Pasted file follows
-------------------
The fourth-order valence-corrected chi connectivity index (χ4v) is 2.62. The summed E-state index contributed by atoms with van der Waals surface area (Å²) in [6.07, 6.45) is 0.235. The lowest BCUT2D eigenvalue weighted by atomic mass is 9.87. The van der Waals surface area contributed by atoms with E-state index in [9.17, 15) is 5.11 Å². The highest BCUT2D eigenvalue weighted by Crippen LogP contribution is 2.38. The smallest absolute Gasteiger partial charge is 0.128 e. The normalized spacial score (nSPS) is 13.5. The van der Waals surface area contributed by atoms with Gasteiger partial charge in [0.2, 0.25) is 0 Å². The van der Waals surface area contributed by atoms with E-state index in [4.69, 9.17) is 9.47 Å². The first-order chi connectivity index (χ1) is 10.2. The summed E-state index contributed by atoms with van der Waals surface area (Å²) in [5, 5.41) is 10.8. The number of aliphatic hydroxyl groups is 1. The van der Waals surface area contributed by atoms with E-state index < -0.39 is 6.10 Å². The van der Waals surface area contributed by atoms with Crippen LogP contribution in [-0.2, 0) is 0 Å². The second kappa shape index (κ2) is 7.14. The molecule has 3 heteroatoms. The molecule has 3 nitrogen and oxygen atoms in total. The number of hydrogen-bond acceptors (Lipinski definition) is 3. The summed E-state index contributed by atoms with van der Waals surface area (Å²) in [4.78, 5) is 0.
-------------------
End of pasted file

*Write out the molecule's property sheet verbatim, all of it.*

The fourth-order valence-corrected chi connectivity index (χ4v) is 2.62. The summed E-state index contributed by atoms with van der Waals surface area (Å²) in [6.07, 6.45) is 0.235. The lowest BCUT2D eigenvalue weighted by atomic mass is 9.87. The van der Waals surface area contributed by atoms with E-state index in [9.17, 15) is 5.11 Å². The highest BCUT2D eigenvalue weighted by Crippen LogP contribution is 2.38. The smallest absolute Gasteiger partial charge is 0.128 e. The normalized spacial score (nSPS) is 13.5. The van der Waals surface area contributed by atoms with Gasteiger partial charge in [0.2, 0.25) is 0 Å². The van der Waals surface area contributed by atoms with E-state index in [4.69, 9.17) is 9.47 Å². The first-order chi connectivity index (χ1) is 10.2. The summed E-state index contributed by atoms with van der Waals surface area (Å²) in [5, 5.41) is 10.8. The number of aliphatic hydroxyl groups is 1. The van der Waals surface area contributed by atoms with E-state index < -0.39 is 6.10 Å². The van der Waals surface area contributed by atoms with Crippen LogP contribution in [-0.2, 0) is 0 Å². The second kappa shape index (κ2) is 7.14. The molecule has 3 heteroatoms. The molecule has 3 nitrogen and oxygen atoms in total. The number of hydrogen-bond acceptors (Lipinski definition) is 3. The summed E-state index contributed by atoms with van der Waals surface area (Å²) in [4.78, 5) is 0.